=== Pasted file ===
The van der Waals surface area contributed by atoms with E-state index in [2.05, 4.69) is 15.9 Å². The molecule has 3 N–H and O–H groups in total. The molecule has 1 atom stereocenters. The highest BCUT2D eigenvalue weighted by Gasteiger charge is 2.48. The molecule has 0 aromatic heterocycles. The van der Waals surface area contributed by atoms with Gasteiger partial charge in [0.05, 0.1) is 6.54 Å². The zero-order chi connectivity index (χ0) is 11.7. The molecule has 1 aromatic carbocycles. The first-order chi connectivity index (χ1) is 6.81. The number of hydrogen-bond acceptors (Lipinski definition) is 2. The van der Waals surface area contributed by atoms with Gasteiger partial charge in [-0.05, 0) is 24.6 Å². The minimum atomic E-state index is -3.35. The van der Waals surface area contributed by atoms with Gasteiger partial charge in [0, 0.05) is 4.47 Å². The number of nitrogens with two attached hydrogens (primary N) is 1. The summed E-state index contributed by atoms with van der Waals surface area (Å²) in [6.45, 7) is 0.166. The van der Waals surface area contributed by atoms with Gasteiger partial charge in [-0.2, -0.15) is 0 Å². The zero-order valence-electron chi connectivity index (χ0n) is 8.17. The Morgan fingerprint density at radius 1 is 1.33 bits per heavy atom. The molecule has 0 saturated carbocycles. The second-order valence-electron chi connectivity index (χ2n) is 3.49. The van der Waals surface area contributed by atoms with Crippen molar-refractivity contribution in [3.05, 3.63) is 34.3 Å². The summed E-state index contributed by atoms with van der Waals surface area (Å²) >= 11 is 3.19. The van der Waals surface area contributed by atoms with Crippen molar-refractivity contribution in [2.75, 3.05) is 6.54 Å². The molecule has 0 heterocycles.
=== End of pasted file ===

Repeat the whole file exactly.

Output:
The van der Waals surface area contributed by atoms with E-state index in [2.05, 4.69) is 15.9 Å². The molecule has 3 N–H and O–H groups in total. The molecule has 1 atom stereocenters. The highest BCUT2D eigenvalue weighted by Gasteiger charge is 2.48. The molecule has 0 aromatic heterocycles. The van der Waals surface area contributed by atoms with Gasteiger partial charge in [0.05, 0.1) is 6.54 Å². The zero-order chi connectivity index (χ0) is 11.7. The molecule has 1 aromatic carbocycles. The first-order chi connectivity index (χ1) is 6.81. The number of hydrogen-bond acceptors (Lipinski definition) is 2. The van der Waals surface area contributed by atoms with Gasteiger partial charge in [-0.05, 0) is 24.6 Å². The minimum atomic E-state index is -3.35. The van der Waals surface area contributed by atoms with Gasteiger partial charge in [0, 0.05) is 4.47 Å². The number of nitrogens with two attached hydrogens (primary N) is 1. The summed E-state index contributed by atoms with van der Waals surface area (Å²) in [6.45, 7) is 0.166. The van der Waals surface area contributed by atoms with Gasteiger partial charge in [-0.2, -0.15) is 0 Å². The zero-order valence-electron chi connectivity index (χ0n) is 8.17. The Morgan fingerprint density at radius 1 is 1.33 bits per heavy atom. The molecule has 0 saturated carbocycles. The second-order valence-electron chi connectivity index (χ2n) is 3.49. The van der Waals surface area contributed by atoms with Crippen molar-refractivity contribution in [3.05, 3.63) is 34.3 Å². The summed E-state index contributed by atoms with van der Waals surface area (Å²) >= 11 is 3.19. The van der Waals surface area contributed by atoms with Crippen molar-refractivity contribution in [2.75, 3.05) is 6.54 Å². The molecule has 0 heterocycles.